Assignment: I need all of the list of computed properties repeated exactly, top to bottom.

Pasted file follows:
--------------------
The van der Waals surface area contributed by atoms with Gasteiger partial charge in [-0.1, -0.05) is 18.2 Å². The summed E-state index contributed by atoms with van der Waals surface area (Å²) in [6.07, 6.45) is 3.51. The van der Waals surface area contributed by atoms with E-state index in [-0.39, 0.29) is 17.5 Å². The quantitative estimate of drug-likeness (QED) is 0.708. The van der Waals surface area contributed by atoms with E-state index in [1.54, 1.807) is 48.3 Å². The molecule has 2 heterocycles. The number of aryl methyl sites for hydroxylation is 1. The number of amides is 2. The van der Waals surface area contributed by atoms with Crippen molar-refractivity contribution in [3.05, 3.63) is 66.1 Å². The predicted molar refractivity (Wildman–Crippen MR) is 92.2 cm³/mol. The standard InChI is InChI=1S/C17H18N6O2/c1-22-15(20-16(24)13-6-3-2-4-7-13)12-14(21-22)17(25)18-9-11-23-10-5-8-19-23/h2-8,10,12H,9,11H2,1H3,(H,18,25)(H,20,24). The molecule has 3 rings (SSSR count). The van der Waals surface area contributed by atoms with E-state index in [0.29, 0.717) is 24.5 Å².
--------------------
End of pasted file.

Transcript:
The van der Waals surface area contributed by atoms with Gasteiger partial charge in [-0.1, -0.05) is 18.2 Å². The summed E-state index contributed by atoms with van der Waals surface area (Å²) in [6.07, 6.45) is 3.51. The van der Waals surface area contributed by atoms with E-state index in [-0.39, 0.29) is 17.5 Å². The quantitative estimate of drug-likeness (QED) is 0.708. The van der Waals surface area contributed by atoms with E-state index in [1.54, 1.807) is 48.3 Å². The molecule has 2 heterocycles. The number of aryl methyl sites for hydroxylation is 1. The number of amides is 2. The van der Waals surface area contributed by atoms with Crippen molar-refractivity contribution in [3.05, 3.63) is 66.1 Å². The predicted molar refractivity (Wildman–Crippen MR) is 92.2 cm³/mol. The standard InChI is InChI=1S/C17H18N6O2/c1-22-15(20-16(24)13-6-3-2-4-7-13)12-14(21-22)17(25)18-9-11-23-10-5-8-19-23/h2-8,10,12H,9,11H2,1H3,(H,18,25)(H,20,24). The molecule has 3 rings (SSSR count). The van der Waals surface area contributed by atoms with E-state index in [0.29, 0.717) is 24.5 Å².